Anyway, we’ve nearly exhausted the point. But we’ll restate it. Video, or the visual medium, gives potentially greater clarity and understanding about the song. Because of its visual nature a music video increases the prospect of the viewer having a greater emotional experience.
That’s good enough.
But if one has any remaining doubts about the impact or importance of music videos today, our suggestion would be to do one thing. Go to YouTube, and check out the viewership stats on music videos that you see.
In fact, go to our site: Soul Sessions USA
Music videos are more a part of our cultural landscape than ever before. Especially for mainstream popular artists, it’s not uncommon to see figures in the hundreds of millions of views. Of the 30 most popular YouTube videos of all time, 27 are music videos. Add the views of the top 10 (which are all music videos), and you’ll get over 10 billion hits.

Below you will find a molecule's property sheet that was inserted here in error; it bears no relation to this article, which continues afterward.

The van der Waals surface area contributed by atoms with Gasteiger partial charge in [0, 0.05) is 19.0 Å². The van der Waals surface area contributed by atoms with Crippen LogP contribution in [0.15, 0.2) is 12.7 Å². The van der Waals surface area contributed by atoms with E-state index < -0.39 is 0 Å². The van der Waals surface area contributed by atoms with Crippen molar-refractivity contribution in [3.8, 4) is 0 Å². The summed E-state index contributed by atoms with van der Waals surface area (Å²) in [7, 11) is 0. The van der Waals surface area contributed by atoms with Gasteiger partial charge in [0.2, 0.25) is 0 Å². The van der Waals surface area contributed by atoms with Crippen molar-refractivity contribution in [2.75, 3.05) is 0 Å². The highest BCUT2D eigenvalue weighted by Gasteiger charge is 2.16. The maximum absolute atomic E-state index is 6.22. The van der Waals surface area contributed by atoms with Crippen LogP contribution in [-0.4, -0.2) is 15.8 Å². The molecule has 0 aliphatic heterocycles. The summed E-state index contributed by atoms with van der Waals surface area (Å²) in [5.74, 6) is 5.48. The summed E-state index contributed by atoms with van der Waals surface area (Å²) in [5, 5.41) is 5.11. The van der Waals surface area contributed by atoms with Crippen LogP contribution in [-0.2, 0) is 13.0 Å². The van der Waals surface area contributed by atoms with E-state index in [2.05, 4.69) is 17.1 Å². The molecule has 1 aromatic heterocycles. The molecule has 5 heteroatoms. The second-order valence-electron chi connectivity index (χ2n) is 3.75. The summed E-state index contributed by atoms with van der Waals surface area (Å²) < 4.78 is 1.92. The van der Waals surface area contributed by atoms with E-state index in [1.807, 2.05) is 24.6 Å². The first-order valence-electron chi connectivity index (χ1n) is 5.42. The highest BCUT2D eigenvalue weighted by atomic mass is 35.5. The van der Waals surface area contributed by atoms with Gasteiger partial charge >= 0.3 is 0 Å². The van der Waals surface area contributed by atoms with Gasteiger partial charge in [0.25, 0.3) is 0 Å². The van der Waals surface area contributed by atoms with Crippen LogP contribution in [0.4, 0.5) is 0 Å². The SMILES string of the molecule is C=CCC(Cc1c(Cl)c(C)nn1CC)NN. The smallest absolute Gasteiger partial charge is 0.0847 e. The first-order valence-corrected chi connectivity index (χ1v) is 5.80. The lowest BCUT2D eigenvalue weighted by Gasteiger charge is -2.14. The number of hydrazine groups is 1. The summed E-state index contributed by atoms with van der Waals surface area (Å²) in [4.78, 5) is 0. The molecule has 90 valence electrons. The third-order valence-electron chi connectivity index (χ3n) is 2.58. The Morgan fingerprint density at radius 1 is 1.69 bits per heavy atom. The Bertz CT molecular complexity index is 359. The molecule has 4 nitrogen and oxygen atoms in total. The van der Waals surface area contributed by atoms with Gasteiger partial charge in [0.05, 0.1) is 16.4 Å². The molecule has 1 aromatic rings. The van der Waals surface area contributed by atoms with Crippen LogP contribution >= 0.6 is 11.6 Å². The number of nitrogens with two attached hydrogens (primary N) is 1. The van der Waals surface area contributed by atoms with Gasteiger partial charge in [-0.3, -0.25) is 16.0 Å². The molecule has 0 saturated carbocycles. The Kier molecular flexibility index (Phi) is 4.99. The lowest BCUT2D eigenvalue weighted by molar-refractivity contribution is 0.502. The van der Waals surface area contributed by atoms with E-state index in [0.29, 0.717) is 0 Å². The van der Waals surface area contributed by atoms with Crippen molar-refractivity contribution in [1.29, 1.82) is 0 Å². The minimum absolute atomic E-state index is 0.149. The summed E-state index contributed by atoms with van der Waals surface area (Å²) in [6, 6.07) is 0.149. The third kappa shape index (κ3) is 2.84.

On these numbers we’re pretty sure that even in its heyday, MTV never saw those kinds of viewership numbers.
¹More information on these songs as well as many more can be found in a great article that covers 11 songs that were misinterpreted can be found at: http://www.bustle.com/articles/67570-11-misinterpreted-90s-songs-with-lyrics-that-totally-went-over-your-head-as-a-kid